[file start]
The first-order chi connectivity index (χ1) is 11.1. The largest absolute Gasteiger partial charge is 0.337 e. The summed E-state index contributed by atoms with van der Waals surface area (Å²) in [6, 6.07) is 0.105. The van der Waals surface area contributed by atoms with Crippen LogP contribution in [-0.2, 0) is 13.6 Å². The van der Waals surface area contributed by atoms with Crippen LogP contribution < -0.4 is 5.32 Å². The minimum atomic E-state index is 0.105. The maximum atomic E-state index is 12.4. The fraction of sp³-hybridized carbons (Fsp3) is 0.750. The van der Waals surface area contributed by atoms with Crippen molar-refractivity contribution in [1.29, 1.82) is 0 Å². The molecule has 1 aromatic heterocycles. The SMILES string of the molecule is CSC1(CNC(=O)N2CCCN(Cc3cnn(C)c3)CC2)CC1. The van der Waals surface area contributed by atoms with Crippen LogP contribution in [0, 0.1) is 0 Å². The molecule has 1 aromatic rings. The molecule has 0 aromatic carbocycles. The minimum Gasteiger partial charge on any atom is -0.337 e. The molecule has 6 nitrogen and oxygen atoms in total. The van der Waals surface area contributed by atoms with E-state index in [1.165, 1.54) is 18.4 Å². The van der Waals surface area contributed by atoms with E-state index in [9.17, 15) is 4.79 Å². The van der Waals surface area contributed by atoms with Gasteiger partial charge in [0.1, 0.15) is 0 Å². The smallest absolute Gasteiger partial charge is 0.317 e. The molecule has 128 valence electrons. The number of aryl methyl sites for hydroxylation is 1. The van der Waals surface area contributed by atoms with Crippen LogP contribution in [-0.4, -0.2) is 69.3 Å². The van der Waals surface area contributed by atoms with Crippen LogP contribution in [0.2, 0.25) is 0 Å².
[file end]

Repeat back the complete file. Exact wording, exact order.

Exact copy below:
The first-order chi connectivity index (χ1) is 11.1. The largest absolute Gasteiger partial charge is 0.337 e. The summed E-state index contributed by atoms with van der Waals surface area (Å²) in [6, 6.07) is 0.105. The van der Waals surface area contributed by atoms with Crippen LogP contribution in [-0.2, 0) is 13.6 Å². The van der Waals surface area contributed by atoms with Crippen LogP contribution < -0.4 is 5.32 Å². The minimum atomic E-state index is 0.105. The maximum atomic E-state index is 12.4. The fraction of sp³-hybridized carbons (Fsp3) is 0.750. The van der Waals surface area contributed by atoms with Crippen molar-refractivity contribution in [1.29, 1.82) is 0 Å². The molecule has 1 aromatic heterocycles. The SMILES string of the molecule is CSC1(CNC(=O)N2CCCN(Cc3cnn(C)c3)CC2)CC1. The van der Waals surface area contributed by atoms with Crippen LogP contribution in [0, 0.1) is 0 Å². The molecule has 1 aromatic rings. The molecule has 0 aromatic carbocycles. The minimum Gasteiger partial charge on any atom is -0.337 e. The molecule has 6 nitrogen and oxygen atoms in total. The van der Waals surface area contributed by atoms with E-state index in [1.165, 1.54) is 18.4 Å². The van der Waals surface area contributed by atoms with E-state index in [9.17, 15) is 4.79 Å². The van der Waals surface area contributed by atoms with Gasteiger partial charge in [0.1, 0.15) is 0 Å². The smallest absolute Gasteiger partial charge is 0.317 e. The molecule has 128 valence electrons. The number of aryl methyl sites for hydroxylation is 1. The van der Waals surface area contributed by atoms with Crippen LogP contribution in [-0.4, -0.2) is 69.3 Å². The van der Waals surface area contributed by atoms with Crippen LogP contribution in [0.2, 0.25) is 0 Å².